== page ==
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Principles, current status and clinical implications of ischaemic heart disease assessment by cardiac magnetic resonance imaging

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Abstract

Cardiac magnetic resonance imaging (CMR) has matured into a robust, accurate and highly reproducible imaging modality for the assessment of cardiac function and ischaemic heart disease. The unique physical properties of CMR permit depiction of pathology‐specific tissue contrast based on differences in tissue composition, such as myocardial oedema, necrosis and fibrosis. This can be imaged at high spatial resolution allowing characterisation of the acuity of an ischaemic event, the presence and extent of myocardial ischaemia, necrosis and viability. Prognostically important information obtained from CMR evaluation of ischaemic heart disease, such as left ventricular ejection fraction, infarct size and transmurality, infarct location and the presence of intraventricular mechanical dyssynchrony may be used to guide coronary revascularisation, device and medical therapies.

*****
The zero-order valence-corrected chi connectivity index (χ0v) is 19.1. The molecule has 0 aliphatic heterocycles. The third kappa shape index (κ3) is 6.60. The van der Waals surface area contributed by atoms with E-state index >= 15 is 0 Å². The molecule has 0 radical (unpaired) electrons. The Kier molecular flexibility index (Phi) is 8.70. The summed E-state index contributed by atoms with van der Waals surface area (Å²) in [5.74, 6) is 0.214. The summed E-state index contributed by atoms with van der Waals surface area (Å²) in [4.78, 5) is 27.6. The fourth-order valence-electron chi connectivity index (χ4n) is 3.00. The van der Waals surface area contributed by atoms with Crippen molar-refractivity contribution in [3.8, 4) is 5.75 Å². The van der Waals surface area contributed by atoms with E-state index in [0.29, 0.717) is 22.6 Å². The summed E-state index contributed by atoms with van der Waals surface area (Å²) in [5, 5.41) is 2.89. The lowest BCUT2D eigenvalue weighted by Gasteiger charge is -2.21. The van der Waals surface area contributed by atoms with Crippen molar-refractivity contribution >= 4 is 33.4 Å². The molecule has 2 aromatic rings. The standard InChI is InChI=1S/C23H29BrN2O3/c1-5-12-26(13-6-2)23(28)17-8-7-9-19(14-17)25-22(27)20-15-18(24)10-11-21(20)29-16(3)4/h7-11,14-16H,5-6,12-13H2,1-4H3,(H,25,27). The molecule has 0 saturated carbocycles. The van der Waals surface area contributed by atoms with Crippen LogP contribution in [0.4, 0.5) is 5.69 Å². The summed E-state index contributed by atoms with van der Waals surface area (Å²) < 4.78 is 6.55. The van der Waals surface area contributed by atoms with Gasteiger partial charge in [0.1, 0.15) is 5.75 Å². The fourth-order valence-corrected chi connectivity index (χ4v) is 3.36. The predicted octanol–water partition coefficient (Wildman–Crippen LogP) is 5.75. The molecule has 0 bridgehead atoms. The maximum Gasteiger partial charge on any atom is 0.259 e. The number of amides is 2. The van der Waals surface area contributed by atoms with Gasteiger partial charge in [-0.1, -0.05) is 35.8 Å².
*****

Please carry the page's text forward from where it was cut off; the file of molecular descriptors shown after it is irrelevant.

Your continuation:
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Document Type: Research Article

Affiliations: Department of Cardiovascular Medicine, Alfred Hospital, Melbourne, Victoria, Australia

Publication date: 2012-01-01

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